"An Uber employee called to me in the next day and asked me to describe what happened," Souza said. "She showed concern, but told me they had insurance only for death, disablement, and medical expenses following serious injuries. Since my case was classified as express kidnapping, Uber did not provide any legal or psychological support, nor did they offer to refund what was stolen."
At the time of the incident, the company said that they regretted what happened and that the Uber driver would be suspended until the conclusion of further investigations. Although the Uber driver is considered a suspect, police still doesn't know whether or not he had his car stolen by criminals planning to kidnap passengers.
In an attempt to improve their customer service, Uber announced an investment of 200 million reais (approximately $70 million US dollars) in a new office in São Paulo that will be in charge of providing support for passengers and drivers from all over Brazil.
Cash payments put drivers in danger
As far as drivers are concerned, the complaints have been even more strident, although all of them recognize the importance of Uber as either their only source of income or a way to supplement their monthly budget. However, the main complaint made by the partners concerns the lack of security.
When it first came to Brazil, Uber only accepted payments by credit card. Over time, claiming that there was a need to make the service more accessible, the company started accepting cash payments in certain places: first in cities from the Northeast region of Brazil and later in São Paulo. The idea was not only to increase the number of passengers, but also to provide a healthier cash flow for drivers—when payments are made by credit card, it takes a week for them to receive the money from Uber.
The strategy wasn't necessarily bad. The problem was that Uber started allowing cash payments without upgrading its weak registration system for passengers. It was bound to go wrong: ill-intentioned users took advantage of the system to ambush drivers and steal their money, and in a few instances these robberies ended in murder.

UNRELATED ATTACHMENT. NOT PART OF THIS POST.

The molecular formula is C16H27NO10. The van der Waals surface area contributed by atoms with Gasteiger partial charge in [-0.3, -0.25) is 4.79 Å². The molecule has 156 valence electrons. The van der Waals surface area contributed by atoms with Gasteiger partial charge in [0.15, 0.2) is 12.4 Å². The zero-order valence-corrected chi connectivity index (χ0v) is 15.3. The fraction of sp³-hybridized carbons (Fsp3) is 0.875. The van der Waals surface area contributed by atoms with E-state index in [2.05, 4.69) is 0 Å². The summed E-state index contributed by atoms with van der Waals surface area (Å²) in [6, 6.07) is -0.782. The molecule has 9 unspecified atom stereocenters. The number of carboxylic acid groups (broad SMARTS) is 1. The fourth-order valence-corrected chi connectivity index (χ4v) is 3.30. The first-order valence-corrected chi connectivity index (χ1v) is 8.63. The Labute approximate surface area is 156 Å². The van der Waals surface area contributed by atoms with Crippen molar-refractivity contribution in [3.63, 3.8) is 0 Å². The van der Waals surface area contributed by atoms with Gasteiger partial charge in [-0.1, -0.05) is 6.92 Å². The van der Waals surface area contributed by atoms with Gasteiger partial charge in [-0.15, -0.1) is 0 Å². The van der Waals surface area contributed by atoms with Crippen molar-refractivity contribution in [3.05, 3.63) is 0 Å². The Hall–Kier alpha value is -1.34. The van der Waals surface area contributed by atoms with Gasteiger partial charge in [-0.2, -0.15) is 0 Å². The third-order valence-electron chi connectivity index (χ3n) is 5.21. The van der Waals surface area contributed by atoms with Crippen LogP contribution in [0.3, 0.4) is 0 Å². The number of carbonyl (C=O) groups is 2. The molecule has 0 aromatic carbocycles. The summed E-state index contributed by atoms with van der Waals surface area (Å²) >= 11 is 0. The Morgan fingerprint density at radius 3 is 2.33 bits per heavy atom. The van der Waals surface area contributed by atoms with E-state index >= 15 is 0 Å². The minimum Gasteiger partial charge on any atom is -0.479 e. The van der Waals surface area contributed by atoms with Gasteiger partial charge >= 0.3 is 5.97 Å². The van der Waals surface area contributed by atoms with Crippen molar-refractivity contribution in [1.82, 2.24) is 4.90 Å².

Data obtained by Reuters showed a massive increase in the number of attacks against Uber drivers in São Paulo since the unveiling of cash payment in July 2016. In the second quarter of 2016 alone, the police registered the deaths of six drivers; the local press reported at least a dozen.
"I arrived at the spot and two passengers got into the car. During the ride, they asked me to follow a specific route. Suddenly, the passenger in the back seat caught me in a headlock, showed me a gun and announced that it was a robbery."
Wagner Ribeiro, a 57-year-old Uber driver, was the target of one of these ambushes in November 2016, the month that saw the highest number of incidents last year (more than 200).
"I arrived at the spot, near Campo Limpo [a district in the city of São Paulo], and two passengers got into the car," Ribeiro said. "We were heading to Embu das Artes [part of the São Paulo Metropolitan Area]. During the ride, they asked me to follow a specific route. Suddenly, the passenger in the back seat caught me in a headlock, showed me a gun and announced that it was a robbery."
The criminals took his car, his smartphone and left the him in an empty parking lot. Luckily, Wagner found business nearby, where a security guard let him call the police. According to the driver, his car was found in a gas station in Embu das Artes.
"It's very sad, because you're traumatized after such an event," Ribeiro said. "But people in poor suburban areas really need the service. Taxis rarely go there. I have seen many passengers there ordering an Uber to take their children to the hospital, but they don't have credit cards. They can only pay in cash."
Marcelo Corte, 41, another former Uber driver, also got in trouble. He was on his way home after a day of work when a gang attacked him at a traffic light. They held a knife to his neck and stole his smartphone, as well as a the small amount he had earned with cash-paid rides that day (approximately $20 US dollars).